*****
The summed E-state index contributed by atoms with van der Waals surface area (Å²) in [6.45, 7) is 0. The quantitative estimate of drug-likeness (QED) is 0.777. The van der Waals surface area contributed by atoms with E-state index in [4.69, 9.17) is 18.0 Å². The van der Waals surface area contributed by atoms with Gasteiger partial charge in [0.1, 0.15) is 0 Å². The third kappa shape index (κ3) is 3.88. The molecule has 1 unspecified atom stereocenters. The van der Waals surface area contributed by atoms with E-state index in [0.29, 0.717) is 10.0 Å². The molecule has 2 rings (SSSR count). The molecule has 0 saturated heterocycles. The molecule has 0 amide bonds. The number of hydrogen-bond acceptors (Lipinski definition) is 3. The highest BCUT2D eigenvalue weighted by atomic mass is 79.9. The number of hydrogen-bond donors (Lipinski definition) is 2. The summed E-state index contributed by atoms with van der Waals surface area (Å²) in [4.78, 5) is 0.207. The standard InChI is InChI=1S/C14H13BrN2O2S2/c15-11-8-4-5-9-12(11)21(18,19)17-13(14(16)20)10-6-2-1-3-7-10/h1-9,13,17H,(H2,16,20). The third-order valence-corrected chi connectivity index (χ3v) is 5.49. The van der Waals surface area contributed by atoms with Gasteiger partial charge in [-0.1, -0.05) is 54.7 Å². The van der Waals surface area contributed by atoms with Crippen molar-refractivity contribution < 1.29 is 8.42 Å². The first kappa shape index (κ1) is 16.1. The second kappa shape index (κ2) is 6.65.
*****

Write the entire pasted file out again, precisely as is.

The summed E-state index contributed by atoms with van der Waals surface area (Å²) in [6.45, 7) is 0. The quantitative estimate of drug-likeness (QED) is 0.777. The van der Waals surface area contributed by atoms with E-state index in [4.69, 9.17) is 18.0 Å². The van der Waals surface area contributed by atoms with Gasteiger partial charge in [0.1, 0.15) is 0 Å². The third kappa shape index (κ3) is 3.88. The molecule has 1 unspecified atom stereocenters. The van der Waals surface area contributed by atoms with E-state index in [0.29, 0.717) is 10.0 Å². The molecule has 2 rings (SSSR count). The molecule has 0 saturated heterocycles. The molecule has 0 amide bonds. The number of hydrogen-bond acceptors (Lipinski definition) is 3. The highest BCUT2D eigenvalue weighted by atomic mass is 79.9. The number of hydrogen-bond donors (Lipinski definition) is 2. The summed E-state index contributed by atoms with van der Waals surface area (Å²) in [4.78, 5) is 0.207. The standard InChI is InChI=1S/C14H13BrN2O2S2/c15-11-8-4-5-9-12(11)21(18,19)17-13(14(16)20)10-6-2-1-3-7-10/h1-9,13,17H,(H2,16,20). The third-order valence-corrected chi connectivity index (χ3v) is 5.49. The van der Waals surface area contributed by atoms with Gasteiger partial charge in [-0.1, -0.05) is 54.7 Å². The van der Waals surface area contributed by atoms with Crippen molar-refractivity contribution < 1.29 is 8.42 Å². The first kappa shape index (κ1) is 16.1. The second kappa shape index (κ2) is 6.65.